SearchWP 2.9 brings a completely revamped settings UI. The interface updates also afforded the ability to make optimizations in other areas as well. This article aims to outline what’s new!

The settings UI continues on the premise that there is a Default search engine used for native WordPress searches. Along with the Default engine any number of supplemental engines can be created. All engines share the same configuration options, the only difference being that supplemental engines have a label so you can differentiate them.

? The Panic Button

Updating to SearchWP 2.9 did NOT alter your settings or your index

Please note that simply updating to SearchWP 2.9 has not made any changes to your existing settings nor has it altered your index in any way. The biggest change you’ll see is that your Weights look relatively “low” — because they are. There’s a new default weighting scale, and the old default weights were lower across the board than the new weights. You’re welcome to update your weights if you’d like but you do not have to!

A hook as been implemented that allows you to revert back to the pre-2.9 settings UI. To use the legacy UI simply add this hook to your theme’s functions.php and reload the page:

add_filter( 'searchwp_legacy_settings_ui', '__return_true' );

You can also add this hook to prevent the engine rules from being applied to the index, which was also added in 2.9:

add_filter( 'searchwp_indexer_apply_engines_rules', '__return_false' );

Note: By nature, the legacy UI will be missing some of the other improvements made to SearchWP 2.9

Enabling Post Types

There was some understandable confusion about the checkboxes over time, especially when it came to saving engines and subsequently making additional tweaks. When the settings screen reloaded, the top post type was given focus (as opposed to the post type you were working with prior to saving) which caused some headaches for customers.

Controls to add and remove post types from an engine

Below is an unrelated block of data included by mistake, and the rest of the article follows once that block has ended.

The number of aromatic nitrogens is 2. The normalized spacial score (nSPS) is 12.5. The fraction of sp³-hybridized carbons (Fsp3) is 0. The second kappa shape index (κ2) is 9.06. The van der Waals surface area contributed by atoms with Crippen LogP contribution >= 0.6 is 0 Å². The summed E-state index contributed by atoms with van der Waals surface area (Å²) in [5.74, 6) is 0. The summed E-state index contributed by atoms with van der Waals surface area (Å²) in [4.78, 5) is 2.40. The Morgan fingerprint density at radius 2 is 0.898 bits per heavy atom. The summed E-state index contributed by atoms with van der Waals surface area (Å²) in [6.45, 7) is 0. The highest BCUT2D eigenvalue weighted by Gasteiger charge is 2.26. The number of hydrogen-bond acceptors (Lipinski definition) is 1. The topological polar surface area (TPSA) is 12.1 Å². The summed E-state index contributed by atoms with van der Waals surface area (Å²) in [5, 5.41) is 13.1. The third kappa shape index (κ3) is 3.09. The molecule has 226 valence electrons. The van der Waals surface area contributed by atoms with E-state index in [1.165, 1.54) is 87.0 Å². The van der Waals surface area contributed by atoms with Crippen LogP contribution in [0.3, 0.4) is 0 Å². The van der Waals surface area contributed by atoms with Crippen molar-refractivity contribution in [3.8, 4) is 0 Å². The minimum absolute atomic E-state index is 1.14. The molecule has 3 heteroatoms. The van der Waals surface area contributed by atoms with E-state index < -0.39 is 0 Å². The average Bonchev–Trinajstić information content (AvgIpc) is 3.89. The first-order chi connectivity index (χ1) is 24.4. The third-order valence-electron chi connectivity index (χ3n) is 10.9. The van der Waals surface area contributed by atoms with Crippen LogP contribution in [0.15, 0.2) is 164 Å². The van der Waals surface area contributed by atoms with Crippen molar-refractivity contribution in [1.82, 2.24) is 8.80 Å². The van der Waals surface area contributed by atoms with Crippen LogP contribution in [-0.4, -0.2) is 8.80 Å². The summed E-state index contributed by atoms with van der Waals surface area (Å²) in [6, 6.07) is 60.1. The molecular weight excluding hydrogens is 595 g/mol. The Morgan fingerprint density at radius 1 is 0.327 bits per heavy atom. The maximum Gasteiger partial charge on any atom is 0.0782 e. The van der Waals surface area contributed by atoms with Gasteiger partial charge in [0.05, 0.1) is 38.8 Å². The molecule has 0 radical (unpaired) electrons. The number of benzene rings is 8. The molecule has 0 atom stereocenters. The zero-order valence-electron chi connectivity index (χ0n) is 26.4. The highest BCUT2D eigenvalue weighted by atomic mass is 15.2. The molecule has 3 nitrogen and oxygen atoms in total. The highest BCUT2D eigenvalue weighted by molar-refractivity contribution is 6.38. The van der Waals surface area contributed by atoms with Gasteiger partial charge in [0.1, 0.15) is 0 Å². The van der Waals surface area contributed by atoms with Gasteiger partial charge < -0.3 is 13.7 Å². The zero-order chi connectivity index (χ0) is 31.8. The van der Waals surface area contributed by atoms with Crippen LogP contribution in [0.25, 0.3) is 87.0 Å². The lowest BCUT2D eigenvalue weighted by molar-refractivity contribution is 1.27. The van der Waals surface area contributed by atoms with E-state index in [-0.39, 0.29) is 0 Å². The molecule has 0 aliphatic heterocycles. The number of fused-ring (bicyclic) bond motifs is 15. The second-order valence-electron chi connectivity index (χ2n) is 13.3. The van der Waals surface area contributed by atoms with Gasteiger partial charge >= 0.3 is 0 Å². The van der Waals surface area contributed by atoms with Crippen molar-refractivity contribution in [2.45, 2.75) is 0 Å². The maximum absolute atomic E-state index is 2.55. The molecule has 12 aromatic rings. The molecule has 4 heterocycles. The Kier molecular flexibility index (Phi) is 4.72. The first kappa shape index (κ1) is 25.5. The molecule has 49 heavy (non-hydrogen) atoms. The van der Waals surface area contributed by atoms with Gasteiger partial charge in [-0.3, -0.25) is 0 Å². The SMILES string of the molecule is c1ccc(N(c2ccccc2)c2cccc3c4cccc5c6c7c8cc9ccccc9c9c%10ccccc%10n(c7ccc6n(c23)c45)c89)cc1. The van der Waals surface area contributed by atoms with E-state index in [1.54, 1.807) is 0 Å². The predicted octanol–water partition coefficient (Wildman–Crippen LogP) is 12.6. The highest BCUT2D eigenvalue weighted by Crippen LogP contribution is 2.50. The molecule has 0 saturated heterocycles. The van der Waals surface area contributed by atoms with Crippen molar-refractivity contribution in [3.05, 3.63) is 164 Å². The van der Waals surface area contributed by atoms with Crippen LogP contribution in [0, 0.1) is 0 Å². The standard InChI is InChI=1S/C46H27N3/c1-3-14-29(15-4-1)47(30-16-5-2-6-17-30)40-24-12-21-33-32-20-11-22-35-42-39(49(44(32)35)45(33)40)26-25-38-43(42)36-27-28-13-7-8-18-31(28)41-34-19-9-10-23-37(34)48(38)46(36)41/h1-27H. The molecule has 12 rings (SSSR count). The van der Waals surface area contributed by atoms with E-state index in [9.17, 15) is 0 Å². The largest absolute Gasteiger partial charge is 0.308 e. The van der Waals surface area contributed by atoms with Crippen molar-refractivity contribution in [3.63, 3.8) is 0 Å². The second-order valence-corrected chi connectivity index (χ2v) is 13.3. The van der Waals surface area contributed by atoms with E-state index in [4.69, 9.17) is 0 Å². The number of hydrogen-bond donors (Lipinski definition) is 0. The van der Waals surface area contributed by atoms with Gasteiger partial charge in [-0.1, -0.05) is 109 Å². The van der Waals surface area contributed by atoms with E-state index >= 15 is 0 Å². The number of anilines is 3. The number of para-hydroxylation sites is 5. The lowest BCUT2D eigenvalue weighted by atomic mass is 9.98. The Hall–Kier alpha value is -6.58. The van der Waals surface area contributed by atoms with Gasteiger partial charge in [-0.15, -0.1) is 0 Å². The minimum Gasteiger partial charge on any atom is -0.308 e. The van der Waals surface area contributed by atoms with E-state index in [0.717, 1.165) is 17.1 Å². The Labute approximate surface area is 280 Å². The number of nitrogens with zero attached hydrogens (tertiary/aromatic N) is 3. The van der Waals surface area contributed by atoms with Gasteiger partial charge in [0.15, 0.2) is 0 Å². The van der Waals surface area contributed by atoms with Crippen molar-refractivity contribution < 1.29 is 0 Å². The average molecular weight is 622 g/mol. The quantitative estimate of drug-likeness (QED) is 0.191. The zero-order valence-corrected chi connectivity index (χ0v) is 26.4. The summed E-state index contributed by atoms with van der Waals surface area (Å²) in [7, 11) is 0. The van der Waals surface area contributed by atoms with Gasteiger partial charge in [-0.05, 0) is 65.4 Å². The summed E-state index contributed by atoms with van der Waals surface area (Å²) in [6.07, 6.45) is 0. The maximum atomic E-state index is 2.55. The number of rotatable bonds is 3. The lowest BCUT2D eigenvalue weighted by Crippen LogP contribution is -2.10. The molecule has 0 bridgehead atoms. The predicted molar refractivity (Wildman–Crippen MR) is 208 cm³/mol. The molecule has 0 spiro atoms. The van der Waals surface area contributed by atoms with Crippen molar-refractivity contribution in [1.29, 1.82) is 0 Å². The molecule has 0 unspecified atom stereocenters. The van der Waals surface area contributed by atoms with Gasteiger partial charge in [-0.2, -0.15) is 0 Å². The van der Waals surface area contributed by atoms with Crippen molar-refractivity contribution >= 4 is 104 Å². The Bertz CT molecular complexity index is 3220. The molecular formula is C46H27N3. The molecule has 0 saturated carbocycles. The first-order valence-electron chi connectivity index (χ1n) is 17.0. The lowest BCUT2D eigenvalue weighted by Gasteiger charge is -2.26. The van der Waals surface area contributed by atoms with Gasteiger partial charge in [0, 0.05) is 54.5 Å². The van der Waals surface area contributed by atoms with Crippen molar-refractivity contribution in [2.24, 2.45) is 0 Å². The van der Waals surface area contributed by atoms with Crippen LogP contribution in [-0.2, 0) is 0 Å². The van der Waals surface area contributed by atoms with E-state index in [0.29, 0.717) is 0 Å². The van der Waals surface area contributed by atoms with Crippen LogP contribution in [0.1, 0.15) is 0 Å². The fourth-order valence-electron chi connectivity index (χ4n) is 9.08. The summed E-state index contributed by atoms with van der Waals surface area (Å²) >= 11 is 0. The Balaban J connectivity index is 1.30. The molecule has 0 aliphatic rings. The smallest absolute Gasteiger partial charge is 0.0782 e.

Gone are checkboxes to enable/disable post types in favor of a new approach entirely: if a post type is listed within an engine configuration it will be included in results. If a post type is not listed within an engine configuration it will not be included in results.

Sliders for Weights

Another point of confusion over the past few years has been the numeric value for assigned Weights. To improve the experience of working with Weight adjustments, you can now simply interact with the available slider instead of having to enter in a numeric value. When sliding, a tooltip is shown to provide a bit more context:

Using the Weight slider

By default the maximum weight is 100, so if you haven’t customized your weights since installing SearchWP your sliders may all sit at the low end of the scale. This is perfectly fine! The underlying implementation of the weighting system is still exactly the same, so you can continue using your settings as-is.

If you have customized your weights and have used a weight higher than 100, there is a new hook available to set the maximum weight for the sliders: searchwp_weight_max

Post type rules

Each post type has a set of rules that allow you to refine both what is excluded from the index as well as what the index is limited to. Exclusions were always available in SearchWP but prior to version 2.9 the exclusions applied only to the search algorithm. This made management of engine settings more straightforward, but it also meant that the index could have content that did nothing but take up extra space.

As of SearchWP 2.9 post type rules directly apply to the indexing process in addition to the search algorithm. This means that if you’re making use of post type rules your search results might have a free optimization waiting should you decide to rebuild your index. As the indexer runs, it checks the rules you have in place for all engines and indexes only the bare minimum so as to keep the index itself as lean as possible.

That’s not all! Prior to SearchWP 2.9 you could only exclude content, but now you can also limit to content as well!

As of SearchWP 2.9 you can also limit to certain taxonomy terms

These rules now apply to both the indexing process and the search algorithm. As a result, SearchWP will let you know when your index should be rebuilt so as to inherit the optimizations put in place by your engine(s)

Rebuilding the index now takes place in real time without leaving the settings screen, so you can keep your eye on it if you’d like! ?

Other details

All of the other underlying concepts of SearchWP remain the same in version 2.9 but the updates to the settings interface will hopefully squash any confusion when it comes to getting things just right. While there’s a lot to see in the new UI I hope the low level behind-the-scenes updates are a welcome addition too!

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